With the rise and development of deep learning, computer vision has been tremendously transformed and reshaped. As an important research area in computer vision, scene text detection and recognition has been inescapably influenced by this wave of revolution, consequentially entering the era of deep learning. In recent years, the community has witnessed substantial advancements in mindset, approach and performance. This survey is aimed at summarizing and analyzing the major changes and significant progresses of scene text detection and recognition in the deep learning era. Through this article, we devote to: (1) introduce new insights and ideas; (2) highlight recent techniques and benchmarks; (3) look ahead into future trends. Specifically, we will emphasize the dramatic differences brought by deep learning and the grand challenges still remained. We expect that this review paper would serve as a reference book for researchers in this field. Related resources are also collected and compiled in our Github repository: https://github.com/Jyouhou/SceneTextPapers.
The quest of `can machines think' and `can machines do what human do' are quests that drive the development of artificial intelligence. Although recent artificial intelligence succeeds in many data intensive applications, it still lacks the ability of learning from limited exemplars and fast generalizing to new tasks. To tackle this problem, one has to turn to machine learning, which supports the scientific study of artificial intelligence. Particularly, a machine learning problem called Few-Shot Learning (FSL) targets at this case. It can rapidly generalize to new tasks of limited supervised experience by turning to prior knowledge, which mimics human's ability to acquire knowledge from few examples through generalization and analogy. It has been seen as a test-bed for real artificial intelligence, a way to reduce laborious data gathering and computationally costly training, and antidote for rare cases learning. With extensive works on FSL emerging, we give a comprehensive survey for it. We first give the formal definition for FSL. Then we point out the core issues of FSL, which turns the problem from "how to solve FSL" to "how to deal with the core issues". Accordingly, existing works from the birth of FSL to the most recent published ones are categorized in a unified taxonomy, with thorough discussion of the pros and cons for different categories. Finally, we envision possible future directions for FSL in terms of problem setup, techniques, applications and theory, hoping to provide insights to both beginners and experienced researchers.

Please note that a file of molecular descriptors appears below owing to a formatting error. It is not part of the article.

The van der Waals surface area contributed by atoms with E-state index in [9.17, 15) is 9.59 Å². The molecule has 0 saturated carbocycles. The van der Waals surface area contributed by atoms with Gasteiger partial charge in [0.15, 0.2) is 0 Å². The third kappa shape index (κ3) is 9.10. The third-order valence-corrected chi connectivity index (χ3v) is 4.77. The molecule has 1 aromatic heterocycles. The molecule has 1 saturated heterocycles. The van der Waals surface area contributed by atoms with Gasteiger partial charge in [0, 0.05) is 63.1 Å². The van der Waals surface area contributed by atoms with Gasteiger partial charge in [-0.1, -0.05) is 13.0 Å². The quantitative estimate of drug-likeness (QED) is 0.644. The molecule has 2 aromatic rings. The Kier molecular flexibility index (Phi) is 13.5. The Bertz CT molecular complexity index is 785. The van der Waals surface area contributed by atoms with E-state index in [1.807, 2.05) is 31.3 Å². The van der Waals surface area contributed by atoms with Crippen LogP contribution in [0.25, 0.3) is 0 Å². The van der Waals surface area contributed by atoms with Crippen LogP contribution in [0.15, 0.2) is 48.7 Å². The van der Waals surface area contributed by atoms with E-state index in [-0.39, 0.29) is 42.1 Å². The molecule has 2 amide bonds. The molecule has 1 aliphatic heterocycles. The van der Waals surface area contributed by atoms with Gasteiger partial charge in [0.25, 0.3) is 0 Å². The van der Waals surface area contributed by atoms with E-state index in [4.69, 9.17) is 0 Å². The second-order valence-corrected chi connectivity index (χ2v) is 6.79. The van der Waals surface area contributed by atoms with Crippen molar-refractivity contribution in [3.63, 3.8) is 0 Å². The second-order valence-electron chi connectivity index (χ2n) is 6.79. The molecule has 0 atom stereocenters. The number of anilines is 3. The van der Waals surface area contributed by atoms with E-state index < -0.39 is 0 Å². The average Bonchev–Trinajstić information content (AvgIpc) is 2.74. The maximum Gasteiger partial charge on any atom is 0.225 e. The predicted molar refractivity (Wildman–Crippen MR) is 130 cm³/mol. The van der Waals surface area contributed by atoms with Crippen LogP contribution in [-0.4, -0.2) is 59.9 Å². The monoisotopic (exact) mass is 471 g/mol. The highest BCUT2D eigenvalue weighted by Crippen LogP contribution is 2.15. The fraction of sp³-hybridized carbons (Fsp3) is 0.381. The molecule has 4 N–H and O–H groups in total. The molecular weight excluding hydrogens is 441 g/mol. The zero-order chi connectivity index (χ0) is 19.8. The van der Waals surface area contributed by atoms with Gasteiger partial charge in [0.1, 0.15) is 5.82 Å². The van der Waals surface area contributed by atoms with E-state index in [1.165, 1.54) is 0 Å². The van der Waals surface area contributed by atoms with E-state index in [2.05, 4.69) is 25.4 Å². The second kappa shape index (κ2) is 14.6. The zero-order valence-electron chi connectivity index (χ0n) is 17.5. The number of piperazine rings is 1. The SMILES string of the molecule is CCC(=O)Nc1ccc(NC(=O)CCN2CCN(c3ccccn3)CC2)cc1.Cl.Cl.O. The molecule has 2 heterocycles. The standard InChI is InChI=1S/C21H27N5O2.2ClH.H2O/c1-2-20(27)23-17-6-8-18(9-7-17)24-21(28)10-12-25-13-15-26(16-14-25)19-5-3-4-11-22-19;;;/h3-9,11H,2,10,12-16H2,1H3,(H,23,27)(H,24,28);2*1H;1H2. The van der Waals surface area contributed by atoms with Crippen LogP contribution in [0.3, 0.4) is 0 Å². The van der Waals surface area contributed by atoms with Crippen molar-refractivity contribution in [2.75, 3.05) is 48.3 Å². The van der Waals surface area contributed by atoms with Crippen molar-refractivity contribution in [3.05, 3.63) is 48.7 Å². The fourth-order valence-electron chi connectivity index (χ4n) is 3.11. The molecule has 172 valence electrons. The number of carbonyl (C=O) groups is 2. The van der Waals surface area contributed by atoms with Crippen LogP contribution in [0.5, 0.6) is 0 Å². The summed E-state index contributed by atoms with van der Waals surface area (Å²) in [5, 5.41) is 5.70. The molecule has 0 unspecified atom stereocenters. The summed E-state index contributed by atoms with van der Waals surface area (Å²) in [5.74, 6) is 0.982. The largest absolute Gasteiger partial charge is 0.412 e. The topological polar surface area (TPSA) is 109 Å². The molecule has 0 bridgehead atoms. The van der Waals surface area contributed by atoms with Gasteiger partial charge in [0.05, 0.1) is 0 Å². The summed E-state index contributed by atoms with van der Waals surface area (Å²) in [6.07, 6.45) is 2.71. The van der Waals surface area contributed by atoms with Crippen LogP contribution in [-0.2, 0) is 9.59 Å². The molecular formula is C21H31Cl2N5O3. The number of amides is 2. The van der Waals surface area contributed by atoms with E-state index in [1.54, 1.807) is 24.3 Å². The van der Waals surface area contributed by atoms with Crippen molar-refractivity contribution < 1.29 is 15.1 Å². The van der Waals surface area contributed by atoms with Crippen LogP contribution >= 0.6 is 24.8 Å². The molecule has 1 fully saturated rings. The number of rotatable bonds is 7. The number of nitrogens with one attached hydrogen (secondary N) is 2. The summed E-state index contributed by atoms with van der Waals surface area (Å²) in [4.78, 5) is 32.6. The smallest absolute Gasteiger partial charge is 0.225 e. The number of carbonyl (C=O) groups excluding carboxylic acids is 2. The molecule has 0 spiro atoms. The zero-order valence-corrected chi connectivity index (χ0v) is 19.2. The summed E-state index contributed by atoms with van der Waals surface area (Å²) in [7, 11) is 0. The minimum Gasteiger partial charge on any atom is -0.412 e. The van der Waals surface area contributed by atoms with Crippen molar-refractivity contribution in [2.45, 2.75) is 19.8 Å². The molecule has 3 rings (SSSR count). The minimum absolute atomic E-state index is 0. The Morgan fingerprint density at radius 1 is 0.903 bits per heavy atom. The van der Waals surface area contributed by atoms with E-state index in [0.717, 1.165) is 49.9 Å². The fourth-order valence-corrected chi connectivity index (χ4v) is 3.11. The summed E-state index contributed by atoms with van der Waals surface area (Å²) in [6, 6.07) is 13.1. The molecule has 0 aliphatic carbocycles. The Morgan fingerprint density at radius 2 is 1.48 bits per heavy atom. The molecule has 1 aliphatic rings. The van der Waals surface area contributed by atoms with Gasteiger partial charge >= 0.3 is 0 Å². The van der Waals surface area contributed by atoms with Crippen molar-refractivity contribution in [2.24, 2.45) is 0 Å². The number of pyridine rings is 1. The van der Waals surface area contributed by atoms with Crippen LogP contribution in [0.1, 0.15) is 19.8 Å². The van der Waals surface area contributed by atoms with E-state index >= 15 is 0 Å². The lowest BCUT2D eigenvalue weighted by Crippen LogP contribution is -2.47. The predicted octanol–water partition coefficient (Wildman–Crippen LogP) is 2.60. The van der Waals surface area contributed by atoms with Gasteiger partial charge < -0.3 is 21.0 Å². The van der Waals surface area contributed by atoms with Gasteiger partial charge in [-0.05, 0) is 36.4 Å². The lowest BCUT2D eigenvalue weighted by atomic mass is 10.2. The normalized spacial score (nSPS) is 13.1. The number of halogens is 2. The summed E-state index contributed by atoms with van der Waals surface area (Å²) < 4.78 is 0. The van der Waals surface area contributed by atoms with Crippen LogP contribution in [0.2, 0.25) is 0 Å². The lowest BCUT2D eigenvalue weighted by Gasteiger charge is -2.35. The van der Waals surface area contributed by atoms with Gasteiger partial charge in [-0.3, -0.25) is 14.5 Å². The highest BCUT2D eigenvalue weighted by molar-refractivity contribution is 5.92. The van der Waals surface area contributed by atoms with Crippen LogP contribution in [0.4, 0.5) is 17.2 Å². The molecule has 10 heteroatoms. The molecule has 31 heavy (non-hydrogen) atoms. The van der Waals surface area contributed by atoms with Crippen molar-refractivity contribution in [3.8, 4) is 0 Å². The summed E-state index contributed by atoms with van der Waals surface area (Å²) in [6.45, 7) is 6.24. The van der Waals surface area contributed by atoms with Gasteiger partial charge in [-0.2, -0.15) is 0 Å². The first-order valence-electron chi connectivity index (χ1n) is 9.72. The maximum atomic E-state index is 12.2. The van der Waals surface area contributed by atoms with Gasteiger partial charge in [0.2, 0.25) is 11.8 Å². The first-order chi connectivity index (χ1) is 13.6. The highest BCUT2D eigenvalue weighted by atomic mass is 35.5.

Generic object detection, aiming at locating object instances from a large number of predefined categories in natural images, is one of the most fundamental and challenging problems in computer vision. Deep learning techniques have emerged in recent years as powerful methods for learning feature representations directly from data, and have led to remarkable breakthroughs in the field of generic object detection. Given this time of rapid evolution, the goal of this paper is to provide a comprehensive survey of the recent achievements in this field brought by deep learning techniques. More than 250 key contributions are included in this survey, covering many aspects of generic object detection research: leading detection frameworks and fundamental subproblems including object feature representation, object proposal generation, context information modeling and training strategies; evaluation issues, specifically benchmark datasets, evaluation metrics, and state of the art performance. We finish by identifying promising directions for future research.
Most of the internet today is composed of digital media that includes videos and images. With pixels becoming the currency in which most transactions happen on the internet, it is becoming increasingly important to have a way of browsing through this ocean of information with relative ease. YouTube has 400 hours of video uploaded every minute and many million images are browsed on Instagram, Facebook, etc. Inspired by recent advances in the field of deep learning and success that it has gained on various problems like image captioning and, machine translation , word2vec , skip thoughts, etc, we present DeepSeek a natural language processing based deep learning model that allows users to enter a description of the kind of images that they want to search, and in response the system retrieves all the images that semantically and contextually relate to the query. Two approaches are described in the following sections.